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Being a fairly new manager, I require my group of 16 sales people to turn in reports every 2 weeks. These reports help me to know what is going on with them and their accounts, and also help me report up the line as well.

The problem is that I very clearly set a day and time the report is due, and there have been a few people that did not turn their report in, or they turn it in a day or two late. The people not turning them in are doing well in their sales so I am not sure how to handle this with them. To me, it's complete disrespect and makes me pretty angry because whenever a report is due to my boss I would not think of not turning it in.

How would you handle this situation?

juliahhavener's picture

Feedback! Consistent feedback - when they get it right, and when they don't. Doing well in sales doesn't forgive missing deadlines. Your reporting is part of the job they do and they must be held accountable for it.

LouFlorence's picture

Hi DR --

This sort of behavior from your directs is aggravating, but it's almost certainly not about you. If your directs are like most sales people, they have little interest and no incentive in generating reports. After all, the commission on reports is pretty low -- it's hard to blame them.

That being said, you have set out a clear expectation. Now, regardless of their performance in other areas, you should give them feedback about their failure to complete the reports. (Of course they should be getting lots of positive feedback because they are such great salespeople!)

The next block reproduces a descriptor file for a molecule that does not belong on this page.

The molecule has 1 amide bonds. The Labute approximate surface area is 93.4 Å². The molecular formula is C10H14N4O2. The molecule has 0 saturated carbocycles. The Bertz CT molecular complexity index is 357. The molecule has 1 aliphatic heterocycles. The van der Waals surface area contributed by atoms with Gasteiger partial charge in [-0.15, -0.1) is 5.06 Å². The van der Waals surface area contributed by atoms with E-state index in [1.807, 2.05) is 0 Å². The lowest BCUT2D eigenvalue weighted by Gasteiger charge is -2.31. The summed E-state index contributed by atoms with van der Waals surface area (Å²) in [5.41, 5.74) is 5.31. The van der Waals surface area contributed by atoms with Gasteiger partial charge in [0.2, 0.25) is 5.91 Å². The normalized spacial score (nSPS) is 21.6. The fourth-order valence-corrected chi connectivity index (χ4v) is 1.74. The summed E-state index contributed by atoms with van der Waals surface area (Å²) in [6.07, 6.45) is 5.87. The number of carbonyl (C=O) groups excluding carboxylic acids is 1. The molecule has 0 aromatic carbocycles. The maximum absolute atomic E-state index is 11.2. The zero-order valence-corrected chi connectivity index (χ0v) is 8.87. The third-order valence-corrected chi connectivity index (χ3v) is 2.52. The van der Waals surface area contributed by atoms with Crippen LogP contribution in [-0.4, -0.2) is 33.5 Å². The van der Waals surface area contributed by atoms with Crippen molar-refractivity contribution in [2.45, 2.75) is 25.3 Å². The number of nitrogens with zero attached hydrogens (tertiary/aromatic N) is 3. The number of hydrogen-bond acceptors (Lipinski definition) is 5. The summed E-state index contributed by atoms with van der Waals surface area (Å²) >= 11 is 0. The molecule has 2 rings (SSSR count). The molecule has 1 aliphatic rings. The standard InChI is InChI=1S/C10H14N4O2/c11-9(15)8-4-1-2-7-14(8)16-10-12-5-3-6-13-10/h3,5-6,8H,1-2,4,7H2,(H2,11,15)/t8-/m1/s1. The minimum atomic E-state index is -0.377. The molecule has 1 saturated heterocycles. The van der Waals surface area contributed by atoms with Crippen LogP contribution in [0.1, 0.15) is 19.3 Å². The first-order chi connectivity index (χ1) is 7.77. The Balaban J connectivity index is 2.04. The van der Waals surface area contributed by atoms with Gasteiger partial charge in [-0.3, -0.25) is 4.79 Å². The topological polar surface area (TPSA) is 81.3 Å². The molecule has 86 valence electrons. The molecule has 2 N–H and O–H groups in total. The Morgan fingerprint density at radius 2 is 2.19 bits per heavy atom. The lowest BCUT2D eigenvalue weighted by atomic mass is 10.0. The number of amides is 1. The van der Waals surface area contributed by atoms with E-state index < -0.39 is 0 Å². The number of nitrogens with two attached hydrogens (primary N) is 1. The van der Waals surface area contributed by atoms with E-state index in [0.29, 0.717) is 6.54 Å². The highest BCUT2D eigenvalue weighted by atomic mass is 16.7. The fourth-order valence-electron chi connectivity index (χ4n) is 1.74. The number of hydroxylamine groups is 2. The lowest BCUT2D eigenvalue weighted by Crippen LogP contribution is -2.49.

If you haven't listened to the feedback podcast, I strongly recommend you do so.

Finally, I would ask if you have considered a technology solution to do the report writing. Let your directs spend time doing what they do best.

regards,
Lou

Mark's picture

I once got on an elevator with a friend. A guy got on after us with an umbrella under his arm, and when he started looking in his pockets for his keys, his brolly started poking me in the chest. Alas, I had nowhere to go.

After he got off, I turned to my buddy and said, "man, that guy made me mad."

And my buddy said: "No he didn't. He poked you with an umbrella. You got mad all by yourself."

This is pretty simple stuff, and it's not disrprect. Give them some polite, pleasant, quick, painless feedback.

And asking for reports every two weeks isn't a new manager technique. Every great manager I know gets all kinds of reports from their folks, most of them every week. What you're doing is more than reasonable.

Feedback.

One on ones would help, too, I'd bet.

Mark

juliahhavener's picture

Mark, I really love the illustration! I think my eye skipped right past that part because my brain said what you did and it didn't even register. I've been talking to my staff a lot lately about that topic - I'm going to try your story to make the point!